One last chin stroke for the East Austin Studio Tour.
By Audra Schroeder,
1:32PM, Mon. Nov. 19, 2007
I don't know how to look at art. I always see people gazing, stroking chins, remarking on the "vulnerable tones" and "emotional inner landscape." That's fine and all, but thankfully it was also kind of impossible to do during the sixth East Austin Studio Tour, a sort of scavenger hunt to see as much as you possibly can in the alloted time. Yes, there's plenty of bad art (just say no to erotic bronze sculpture), but there was also plenty of "wow"-worthy stuff to peruse when I went EAST Saturday afternoon.
Pump Project Art Complex housed a dizzying collection of local artists, as did Big Medium, over in Bolm Studios. Down the street from Bolm, some very friendly polo-shirted boys listening to Ghostland Observatory invited us in to their house see their art, though it was clear they were already way in party mode. Local poster gurus/silk-screeners Obsolete Industries displayed their prints, including a Sonic Youth poster that I eyed in extremely vulnerable tones for at least 15 minutes. Dog House Studios collected the wonderful, surreal, and often zaftig paintings of Jennifer Balkan.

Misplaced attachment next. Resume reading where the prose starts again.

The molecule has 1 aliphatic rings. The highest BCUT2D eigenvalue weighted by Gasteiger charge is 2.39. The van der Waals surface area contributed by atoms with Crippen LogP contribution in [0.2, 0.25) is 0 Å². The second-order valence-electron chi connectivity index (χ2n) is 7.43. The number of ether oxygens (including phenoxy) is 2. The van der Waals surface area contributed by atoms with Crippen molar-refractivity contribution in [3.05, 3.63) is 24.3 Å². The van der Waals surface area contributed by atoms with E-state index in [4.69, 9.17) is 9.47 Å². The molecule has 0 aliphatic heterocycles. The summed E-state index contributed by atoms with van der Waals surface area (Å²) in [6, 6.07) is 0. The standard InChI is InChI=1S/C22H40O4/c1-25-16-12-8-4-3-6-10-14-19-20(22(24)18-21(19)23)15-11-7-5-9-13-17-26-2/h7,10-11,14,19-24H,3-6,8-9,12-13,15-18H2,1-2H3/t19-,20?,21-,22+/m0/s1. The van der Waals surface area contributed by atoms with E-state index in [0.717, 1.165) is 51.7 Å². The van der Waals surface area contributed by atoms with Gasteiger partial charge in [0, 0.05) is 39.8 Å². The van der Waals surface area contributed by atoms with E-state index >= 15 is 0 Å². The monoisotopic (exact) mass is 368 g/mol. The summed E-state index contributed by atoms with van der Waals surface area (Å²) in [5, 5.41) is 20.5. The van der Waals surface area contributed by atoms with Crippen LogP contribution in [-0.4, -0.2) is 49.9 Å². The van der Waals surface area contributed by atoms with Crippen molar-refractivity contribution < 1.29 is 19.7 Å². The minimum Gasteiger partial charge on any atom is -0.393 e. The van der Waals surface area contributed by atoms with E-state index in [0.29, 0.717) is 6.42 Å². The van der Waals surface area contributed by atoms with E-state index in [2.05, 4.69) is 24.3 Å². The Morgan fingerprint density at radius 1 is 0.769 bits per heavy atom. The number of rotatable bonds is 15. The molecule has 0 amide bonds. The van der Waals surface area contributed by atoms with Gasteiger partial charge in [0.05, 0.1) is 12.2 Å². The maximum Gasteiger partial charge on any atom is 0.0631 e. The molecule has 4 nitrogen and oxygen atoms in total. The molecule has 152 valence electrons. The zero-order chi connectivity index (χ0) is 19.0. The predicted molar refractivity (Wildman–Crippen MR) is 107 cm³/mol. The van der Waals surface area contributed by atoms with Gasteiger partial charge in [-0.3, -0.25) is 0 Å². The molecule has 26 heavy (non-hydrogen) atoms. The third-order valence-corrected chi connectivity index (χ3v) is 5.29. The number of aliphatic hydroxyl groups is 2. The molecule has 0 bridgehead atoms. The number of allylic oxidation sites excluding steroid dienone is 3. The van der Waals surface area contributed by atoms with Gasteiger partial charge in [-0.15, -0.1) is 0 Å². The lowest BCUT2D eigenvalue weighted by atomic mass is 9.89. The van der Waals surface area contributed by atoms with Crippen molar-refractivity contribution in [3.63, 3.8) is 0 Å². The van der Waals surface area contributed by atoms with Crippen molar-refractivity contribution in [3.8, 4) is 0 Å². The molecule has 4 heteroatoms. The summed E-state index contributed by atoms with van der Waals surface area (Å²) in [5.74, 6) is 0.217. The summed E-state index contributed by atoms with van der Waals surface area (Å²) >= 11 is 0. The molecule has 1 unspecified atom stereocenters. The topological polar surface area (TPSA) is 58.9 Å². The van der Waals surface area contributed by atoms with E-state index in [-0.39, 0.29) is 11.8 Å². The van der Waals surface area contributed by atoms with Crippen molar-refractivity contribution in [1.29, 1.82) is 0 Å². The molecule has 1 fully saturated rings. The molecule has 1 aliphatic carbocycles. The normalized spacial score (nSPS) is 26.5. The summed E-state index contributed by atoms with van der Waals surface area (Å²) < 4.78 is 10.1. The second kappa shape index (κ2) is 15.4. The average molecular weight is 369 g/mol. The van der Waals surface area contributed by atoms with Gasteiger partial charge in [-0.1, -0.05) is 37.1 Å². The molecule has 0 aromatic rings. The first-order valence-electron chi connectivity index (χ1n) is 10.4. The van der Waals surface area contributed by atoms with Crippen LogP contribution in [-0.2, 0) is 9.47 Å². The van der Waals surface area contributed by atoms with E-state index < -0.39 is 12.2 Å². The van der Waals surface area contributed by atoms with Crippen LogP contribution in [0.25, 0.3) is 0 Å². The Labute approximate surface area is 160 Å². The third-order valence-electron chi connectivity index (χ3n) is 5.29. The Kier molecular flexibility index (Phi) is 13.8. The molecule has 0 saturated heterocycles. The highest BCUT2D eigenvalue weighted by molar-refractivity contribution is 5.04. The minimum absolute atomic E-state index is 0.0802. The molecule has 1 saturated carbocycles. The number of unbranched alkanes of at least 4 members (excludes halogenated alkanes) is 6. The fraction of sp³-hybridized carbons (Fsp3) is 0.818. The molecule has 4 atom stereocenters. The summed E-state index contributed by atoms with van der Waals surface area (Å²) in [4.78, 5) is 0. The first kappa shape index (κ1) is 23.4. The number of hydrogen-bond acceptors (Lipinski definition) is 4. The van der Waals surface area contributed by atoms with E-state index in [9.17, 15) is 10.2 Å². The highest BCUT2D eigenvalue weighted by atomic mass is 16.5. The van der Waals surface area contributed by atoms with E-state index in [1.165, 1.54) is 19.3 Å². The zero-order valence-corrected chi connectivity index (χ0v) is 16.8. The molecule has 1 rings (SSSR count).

My personal fave, however, was over at Art Palace: Jonathan Marshall's The Book of Lenny, which "chronicles the journey of Marshall’s everyman-hero as he navigates a post-apocalyptic landscape." The installation pieces and accompanying video of a bearded man peddling a bike across the ocean, meeting a bear, and watching the stars, created an alternate universe that's often hard to do in such a small space. This was the first year I went to the tour, and I was pleasantly surprised by how many studios there actually are. It made gentrification a little easier to stomach, if only for a few hours.
Speaking of which, if you haven't checked out Michael Schliefke's Tales of the Really White Vigilante yet, the time is nigh.